Bình Hòa massacre

The Bình Hòa Massacre was a massacre purportedly conducted by South Korean forces between December 3 and December 6, 1966, of 430 unarmed citizens in Bình Hòa village, Quảng Ngãi Province in South Vietnam.[1][3] In 2000, however, it was reported that a monument within the village, gave the dates of the massacre as October 22, 24, and 26, 1966 and said that 403 people were killed by the South Koreans.[4]

Binh Hoa Massacre
LocationVietnamQuangNgai.png
Quảng Ngãi Province
LocationBình Hòa village, Quảng Ngãi Province, South Vietnam
DateDecember 6, 1966
TargetBình Hòa villagers
Attack type
Massacre
Deaths422[1]–430[2]
PerpetratorsSouth Korean forces
Memorial of Binh Hoa Massacre

The district was in the operational area of the Blue Dragon Brigade.[5] Most of the victims were children, elderly and women.[6] More than half the victims were women (including seven who were pregnant) and 166 children.[1][7] The South Korean soldiers burnt down all of the houses and killed hundreds of cows and buffalo after the atrocities.[1] A number of the survivors of the massacre joined the Viet Cong and fought against the United States and its Allies, one of which was South Korea.[1][8] South Korean forces were also accused of conducting a similar massacre in Binh Tai village within the same year.[9][10]

The Binh Hoa massacre was featured in a Korean documentary The Last Lullaby on the subject of Korean war crimes in South Vietnam.[11]

The massacre was discussed when British journalist Justin Wintle visited Vietnam in the late 1980s, where the report on the massacre was disclosed to Western media.[8]:12

See alsoEdit

ReferencesEdit

  1. ^ a b c d e "On War extra - Vietnam's massacre survivors". Al Jazeera. 2009-01-04. Archived from the original on 2015-07-01. Retrieved 2011-07-09.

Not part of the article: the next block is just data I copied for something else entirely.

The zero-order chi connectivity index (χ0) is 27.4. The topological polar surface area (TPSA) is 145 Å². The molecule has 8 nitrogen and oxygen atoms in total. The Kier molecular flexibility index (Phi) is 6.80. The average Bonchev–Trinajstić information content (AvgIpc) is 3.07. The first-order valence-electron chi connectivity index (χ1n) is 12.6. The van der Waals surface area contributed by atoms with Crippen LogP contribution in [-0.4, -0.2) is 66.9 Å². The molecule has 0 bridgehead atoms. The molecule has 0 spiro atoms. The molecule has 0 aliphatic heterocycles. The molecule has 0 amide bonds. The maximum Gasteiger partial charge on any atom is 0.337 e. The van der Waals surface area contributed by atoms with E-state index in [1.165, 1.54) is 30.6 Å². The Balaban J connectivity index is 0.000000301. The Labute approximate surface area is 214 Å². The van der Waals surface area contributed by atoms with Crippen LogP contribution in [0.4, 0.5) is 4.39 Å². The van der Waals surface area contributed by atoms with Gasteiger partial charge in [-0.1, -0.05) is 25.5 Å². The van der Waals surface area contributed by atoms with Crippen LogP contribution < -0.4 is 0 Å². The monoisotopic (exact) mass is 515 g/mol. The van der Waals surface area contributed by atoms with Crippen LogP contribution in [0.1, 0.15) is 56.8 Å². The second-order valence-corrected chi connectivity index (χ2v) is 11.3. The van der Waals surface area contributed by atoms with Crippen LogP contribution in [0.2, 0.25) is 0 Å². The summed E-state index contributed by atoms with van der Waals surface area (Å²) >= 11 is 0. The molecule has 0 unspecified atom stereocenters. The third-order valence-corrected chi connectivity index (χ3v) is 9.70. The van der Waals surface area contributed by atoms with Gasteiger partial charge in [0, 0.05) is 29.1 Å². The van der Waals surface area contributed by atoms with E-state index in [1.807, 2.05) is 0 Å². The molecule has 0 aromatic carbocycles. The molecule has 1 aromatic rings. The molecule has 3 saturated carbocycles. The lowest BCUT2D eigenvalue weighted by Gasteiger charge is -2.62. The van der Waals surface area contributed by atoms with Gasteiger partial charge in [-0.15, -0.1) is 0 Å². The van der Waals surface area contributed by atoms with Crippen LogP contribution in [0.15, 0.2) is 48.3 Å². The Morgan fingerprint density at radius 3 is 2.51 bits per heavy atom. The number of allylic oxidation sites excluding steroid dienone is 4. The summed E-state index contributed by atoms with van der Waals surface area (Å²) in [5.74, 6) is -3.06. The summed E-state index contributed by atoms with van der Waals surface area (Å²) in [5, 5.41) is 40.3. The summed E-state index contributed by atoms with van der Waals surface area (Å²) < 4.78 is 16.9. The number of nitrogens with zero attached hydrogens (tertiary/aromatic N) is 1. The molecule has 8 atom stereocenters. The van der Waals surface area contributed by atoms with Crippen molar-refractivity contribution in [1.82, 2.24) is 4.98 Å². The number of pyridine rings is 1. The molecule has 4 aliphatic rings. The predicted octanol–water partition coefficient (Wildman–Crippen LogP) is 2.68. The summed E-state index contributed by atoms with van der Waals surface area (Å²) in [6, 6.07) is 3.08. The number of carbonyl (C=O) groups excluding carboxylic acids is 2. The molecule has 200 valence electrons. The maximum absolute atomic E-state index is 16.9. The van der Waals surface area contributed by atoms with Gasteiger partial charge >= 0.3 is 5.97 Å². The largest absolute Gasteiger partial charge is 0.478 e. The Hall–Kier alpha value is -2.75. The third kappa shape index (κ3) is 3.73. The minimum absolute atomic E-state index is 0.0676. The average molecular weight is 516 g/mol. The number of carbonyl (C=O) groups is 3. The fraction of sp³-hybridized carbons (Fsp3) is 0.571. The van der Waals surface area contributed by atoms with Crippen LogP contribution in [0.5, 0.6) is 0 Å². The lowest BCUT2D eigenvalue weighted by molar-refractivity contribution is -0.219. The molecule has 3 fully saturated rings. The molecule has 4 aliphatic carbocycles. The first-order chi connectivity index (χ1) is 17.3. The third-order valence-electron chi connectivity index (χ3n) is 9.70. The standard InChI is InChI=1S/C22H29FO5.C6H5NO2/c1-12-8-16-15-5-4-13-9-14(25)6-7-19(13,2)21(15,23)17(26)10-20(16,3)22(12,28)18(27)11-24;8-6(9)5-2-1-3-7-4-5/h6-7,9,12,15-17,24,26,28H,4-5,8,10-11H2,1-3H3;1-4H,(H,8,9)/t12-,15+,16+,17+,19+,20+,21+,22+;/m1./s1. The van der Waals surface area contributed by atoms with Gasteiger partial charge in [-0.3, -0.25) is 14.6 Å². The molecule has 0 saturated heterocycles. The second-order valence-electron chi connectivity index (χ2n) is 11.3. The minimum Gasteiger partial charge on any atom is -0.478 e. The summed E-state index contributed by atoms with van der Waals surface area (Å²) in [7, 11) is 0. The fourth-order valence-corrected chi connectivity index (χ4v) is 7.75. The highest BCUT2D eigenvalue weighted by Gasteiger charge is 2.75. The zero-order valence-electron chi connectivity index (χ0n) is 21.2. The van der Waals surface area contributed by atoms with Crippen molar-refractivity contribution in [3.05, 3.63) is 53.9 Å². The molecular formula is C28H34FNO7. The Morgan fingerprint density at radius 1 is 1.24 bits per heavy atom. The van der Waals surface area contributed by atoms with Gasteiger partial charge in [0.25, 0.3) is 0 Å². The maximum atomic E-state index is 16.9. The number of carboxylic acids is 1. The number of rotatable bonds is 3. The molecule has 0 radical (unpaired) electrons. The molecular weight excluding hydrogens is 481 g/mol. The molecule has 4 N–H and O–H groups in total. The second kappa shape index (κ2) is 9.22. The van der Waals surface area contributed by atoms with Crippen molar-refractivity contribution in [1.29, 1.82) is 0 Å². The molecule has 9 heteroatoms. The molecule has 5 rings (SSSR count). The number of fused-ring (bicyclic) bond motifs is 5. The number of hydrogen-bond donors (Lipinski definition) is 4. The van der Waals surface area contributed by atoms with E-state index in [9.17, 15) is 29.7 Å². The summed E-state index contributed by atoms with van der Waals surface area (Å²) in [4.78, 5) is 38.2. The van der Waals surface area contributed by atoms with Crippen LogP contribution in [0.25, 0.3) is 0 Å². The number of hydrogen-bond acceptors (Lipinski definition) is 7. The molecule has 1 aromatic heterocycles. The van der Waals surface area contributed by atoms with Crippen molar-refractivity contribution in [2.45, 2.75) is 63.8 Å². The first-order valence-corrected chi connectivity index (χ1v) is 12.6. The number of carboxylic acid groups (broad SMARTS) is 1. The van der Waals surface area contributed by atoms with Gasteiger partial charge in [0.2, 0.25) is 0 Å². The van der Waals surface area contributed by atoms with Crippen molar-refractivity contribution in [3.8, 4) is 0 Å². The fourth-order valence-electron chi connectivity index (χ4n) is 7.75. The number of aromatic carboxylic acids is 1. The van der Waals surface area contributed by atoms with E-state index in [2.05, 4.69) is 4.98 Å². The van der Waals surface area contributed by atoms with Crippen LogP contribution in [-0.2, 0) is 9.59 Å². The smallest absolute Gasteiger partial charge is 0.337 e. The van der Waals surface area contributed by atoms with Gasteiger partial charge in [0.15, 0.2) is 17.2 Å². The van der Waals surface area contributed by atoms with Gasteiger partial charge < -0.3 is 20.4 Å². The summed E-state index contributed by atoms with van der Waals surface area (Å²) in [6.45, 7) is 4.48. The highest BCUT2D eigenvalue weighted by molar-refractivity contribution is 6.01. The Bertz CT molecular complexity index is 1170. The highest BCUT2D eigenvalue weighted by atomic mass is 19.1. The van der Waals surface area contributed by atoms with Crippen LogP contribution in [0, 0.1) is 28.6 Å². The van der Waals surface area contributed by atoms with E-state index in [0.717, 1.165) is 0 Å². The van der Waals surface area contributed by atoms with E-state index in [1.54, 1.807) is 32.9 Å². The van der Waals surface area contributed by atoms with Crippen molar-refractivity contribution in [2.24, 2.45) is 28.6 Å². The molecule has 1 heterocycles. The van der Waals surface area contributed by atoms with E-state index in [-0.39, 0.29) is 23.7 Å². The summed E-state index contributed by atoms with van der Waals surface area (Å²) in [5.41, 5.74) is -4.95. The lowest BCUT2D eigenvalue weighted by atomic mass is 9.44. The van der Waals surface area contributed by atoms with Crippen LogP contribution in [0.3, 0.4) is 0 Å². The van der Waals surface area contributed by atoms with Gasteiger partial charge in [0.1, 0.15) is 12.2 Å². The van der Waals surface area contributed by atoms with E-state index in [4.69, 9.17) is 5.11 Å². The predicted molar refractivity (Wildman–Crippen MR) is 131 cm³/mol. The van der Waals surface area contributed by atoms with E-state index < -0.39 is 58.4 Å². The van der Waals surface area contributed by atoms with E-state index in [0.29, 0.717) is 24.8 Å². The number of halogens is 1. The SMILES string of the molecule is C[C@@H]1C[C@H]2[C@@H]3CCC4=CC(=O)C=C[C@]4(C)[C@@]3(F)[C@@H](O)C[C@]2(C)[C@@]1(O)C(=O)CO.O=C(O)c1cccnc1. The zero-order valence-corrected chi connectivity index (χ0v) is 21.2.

2. ^ "Sở văn hóa thông tin tỉnh Quảng Ngãi". Quảng Ngãi government. Archived from the original on April 30, 2011. Retrieved 2011-07-09.
  3. ^ Wintle, Justin (2006). Romancing Vietnam: inside the boat country. Signal Books Ltd. p. 266. ISBN 1-904955-15-0. Archived from the original on 2016-06-09. Retrieved 2016-10-14.
  4. ^ Paul Alexander (April 9, 2000). "Villagers recall S. Korean atrocities in Viet War; Troops massacred 1,600 civilians in all, survivors say". Associated Press. Archived from the original on March 29, 2016. Retrieved March 19, 2016.
  5. ^ "<8> 신화를 남긴 해병대 '짜빈동 전투' 고립된 1개 중대가 연대 규모 적 무찌르다". 국방일보. 2011-02-15. Retrieved 2012-10-14.
  6. ^ "Bình Hòa Massacre". Quảng Ngãi government. Archived from the original on 2011-08-08. Retrieved 2011-07-09.
  7. ^ "Korean troops' killings in Vietnam still unresolved". South China Morning Post. Archived from the original on 2018-06-12. Retrieved 2018-06-07.
  8. ^ a b Oliver, Kendrick (2006). The My Lai Massacre in American History and Memory. Manchester University Press. p. 11. ISBN 9780719068911.
  9. ^ "Words of Condemnation and Drinks of Reconciliation Massacre in Vin Dinh Province All 380 People Turned into Dead Bodies Within an Hour". Hankyoreh. 1999-09-02. Archived from the original on 2011-07-22. Retrieved 2011-07-09.
  10. ^ Armstrong, Charles (2001). Critical Asian Studies, Volume 33, Issue 4 :America's Korea, Korea's Vietnam. Routledge. p. 530.
  11. ^ "Documentary on Vietnam War massacres wins honorable mention from state broadcaster". Archived from the original on 2018-06-12. Retrieved 2018-06-07.

Further readingEdit

External linksEdit